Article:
The country’s independent Internet providers are challenging a regulatory ruling that allows large network operators like BCE Inc. to raise rates on smaller providers and their customers.
Some firms, like Chatham, Ont.’s TekSavvy Solutions Inc., have already been hit by the new tariffs.
A request from the Canadian Network Operators Consortium Inc., a trade group representing dozens of smaller ISPs, was filed Wednesday with regulatory authorities asking that a Nov. 15 decision allowing higher rates based on “capacity” be revisited, with an eye perhaps toward lowering fees those smaller providers will have to start paying by Feb. 1.
Update: A spokesperson for CNOC clarified that a request for a price review is not part of the complaint filed Wednesday. Only requests about the new model’s implementation were made in the submission. CNOC is considering a formal request to address pricing, the person said.
The decision from the Canadian Radio-television and Telecommunications Commission allows network operators to charge new variable rates based on how much capacity smaller ISPs take up on the parent network — a model CNOC says is fine, in theory.
However the trade group, which represents only a small portion of the Internet market but serves as an important competitive check on major providers like BCE’s Bell Canada, Rogers Communications Inc. and others, claims the rates have been set exceedingly high.
Moreover, those variable rates will float higher over time as customer usage climbs, as it inevitably will, they say.
The capacity ruling itself is the result of a CRTC decision late last year that granted Bell the ability to impose so-called “usage-based billing” onto the smaller ISPs, which rent access to big Internet networks and resell it to their own customers.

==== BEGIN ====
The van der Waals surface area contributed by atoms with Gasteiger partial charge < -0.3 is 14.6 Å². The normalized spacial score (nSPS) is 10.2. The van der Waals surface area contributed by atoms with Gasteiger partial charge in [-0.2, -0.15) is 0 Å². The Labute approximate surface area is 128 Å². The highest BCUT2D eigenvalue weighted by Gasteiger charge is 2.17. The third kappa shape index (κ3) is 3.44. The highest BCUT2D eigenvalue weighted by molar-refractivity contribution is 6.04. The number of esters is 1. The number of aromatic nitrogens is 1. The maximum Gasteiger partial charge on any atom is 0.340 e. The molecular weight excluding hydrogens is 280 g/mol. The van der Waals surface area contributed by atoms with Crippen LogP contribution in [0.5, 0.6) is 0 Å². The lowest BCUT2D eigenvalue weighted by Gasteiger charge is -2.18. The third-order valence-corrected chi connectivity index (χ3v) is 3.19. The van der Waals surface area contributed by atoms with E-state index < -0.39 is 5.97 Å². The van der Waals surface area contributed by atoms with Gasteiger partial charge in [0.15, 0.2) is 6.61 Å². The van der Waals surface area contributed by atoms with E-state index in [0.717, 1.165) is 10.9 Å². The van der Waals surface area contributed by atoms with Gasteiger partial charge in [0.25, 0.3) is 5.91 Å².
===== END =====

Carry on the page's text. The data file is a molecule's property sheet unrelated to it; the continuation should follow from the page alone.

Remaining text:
The UBB decision would have killed unlimited access plans at smaller firms who rely on them to attract heavy-using subscribers and heaped intense public scorn on Bell, which was perceived to be stamping out competition. Facing a spring election, the Conservative government demanded regulators revisit the decision, a move culminating in the new capacity-based approach.
Yet George Burger, a spokesperson for TekSavvy, said the capacity ruling is UBB by another name. “The Bell rate is so high that when we translate it into what we’re going to have to charge our customers, it is effectively usage-based billing,” he said.
TekSavvy, which has about 100,000 customers primarily in Southern Ontario, said Tuesday the company will be raising rates between $3 and $4 a month.
Bell has long argued it needs measures to check capacity and overall usage in order to maintain the smooth flow of traffic across its vast network, which supports more than 2.1 million of the company’s own retail Internet subscribers as well as the thousands more riding on it through a third-party reseller like TekSavvy.
Mirko Bibic, senior vice-president of regulatory affairs said in a Nov. 15 interview the company was content with the capacity approach, while it would only impact the heaviest of Internet users — many of whom have flocked to firms like TekSavvy to take advantage of larger bandwidth buckets.
Last month, Bell said it would end the practice of “throttling” or degrading Internet speeds on certain heavy users because of investments in capacity as well as new “economic” measures to deter the heaviest of users from hogging a disproportionate amount of bandwidth.
Smaller operators however say that as customers consume more Web video through services like Netflix Inc. average usage will spike.
“In two years, everybody is going to be like a TekSavvy customer,” Mr. Burger said Wednesday.